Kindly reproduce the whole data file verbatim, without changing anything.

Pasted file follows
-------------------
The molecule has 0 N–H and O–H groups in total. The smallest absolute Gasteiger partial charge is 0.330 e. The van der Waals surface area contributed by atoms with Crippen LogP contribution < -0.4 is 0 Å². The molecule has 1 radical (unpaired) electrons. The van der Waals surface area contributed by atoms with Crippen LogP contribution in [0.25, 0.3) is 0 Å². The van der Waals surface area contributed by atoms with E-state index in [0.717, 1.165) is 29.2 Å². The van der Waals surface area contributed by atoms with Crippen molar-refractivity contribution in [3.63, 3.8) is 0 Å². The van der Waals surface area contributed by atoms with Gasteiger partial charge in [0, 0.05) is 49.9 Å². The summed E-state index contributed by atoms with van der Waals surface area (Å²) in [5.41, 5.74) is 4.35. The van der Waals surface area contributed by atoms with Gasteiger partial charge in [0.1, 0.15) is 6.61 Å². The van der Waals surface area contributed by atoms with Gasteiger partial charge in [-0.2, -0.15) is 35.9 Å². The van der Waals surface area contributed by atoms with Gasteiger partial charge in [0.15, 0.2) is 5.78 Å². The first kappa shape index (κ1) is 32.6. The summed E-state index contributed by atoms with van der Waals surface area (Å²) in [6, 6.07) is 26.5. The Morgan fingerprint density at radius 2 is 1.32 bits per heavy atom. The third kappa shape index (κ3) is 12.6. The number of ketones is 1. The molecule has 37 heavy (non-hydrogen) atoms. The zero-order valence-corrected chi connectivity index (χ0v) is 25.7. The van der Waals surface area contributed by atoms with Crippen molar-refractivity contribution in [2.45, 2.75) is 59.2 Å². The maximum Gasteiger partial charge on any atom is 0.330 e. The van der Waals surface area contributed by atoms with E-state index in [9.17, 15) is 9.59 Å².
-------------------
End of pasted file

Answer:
The molecule has 0 N–H and O–H groups in total. The smallest absolute Gasteiger partial charge is 0.330 e. The van der Waals surface area contributed by atoms with Crippen LogP contribution < -0.4 is 0 Å². The molecule has 1 radical (unpaired) electrons. The van der Waals surface area contributed by atoms with Crippen LogP contribution in [0.25, 0.3) is 0 Å². The van der Waals surface area contributed by atoms with E-state index in [0.717, 1.165) is 29.2 Å². The van der Waals surface area contributed by atoms with Crippen molar-refractivity contribution in [3.63, 3.8) is 0 Å². The van der Waals surface area contributed by atoms with Gasteiger partial charge in [0, 0.05) is 49.9 Å². The summed E-state index contributed by atoms with van der Waals surface area (Å²) in [5.41, 5.74) is 4.35. The van der Waals surface area contributed by atoms with Gasteiger partial charge in [0.1, 0.15) is 6.61 Å². The van der Waals surface area contributed by atoms with Gasteiger partial charge in [-0.2, -0.15) is 35.9 Å². The van der Waals surface area contributed by atoms with Gasteiger partial charge in [0.15, 0.2) is 5.78 Å². The first kappa shape index (κ1) is 32.6. The summed E-state index contributed by atoms with van der Waals surface area (Å²) in [6, 6.07) is 26.5. The Morgan fingerprint density at radius 2 is 1.32 bits per heavy atom. The third kappa shape index (κ3) is 12.6. The number of ketones is 1. The molecule has 37 heavy (non-hydrogen) atoms. The zero-order valence-corrected chi connectivity index (χ0v) is 25.7. The van der Waals surface area contributed by atoms with Crippen molar-refractivity contribution in [2.45, 2.75) is 59.2 Å². The maximum Gasteiger partial charge on any atom is 0.330 e. The van der Waals surface area contributed by atoms with E-state index in [9.17, 15) is 9.59 Å².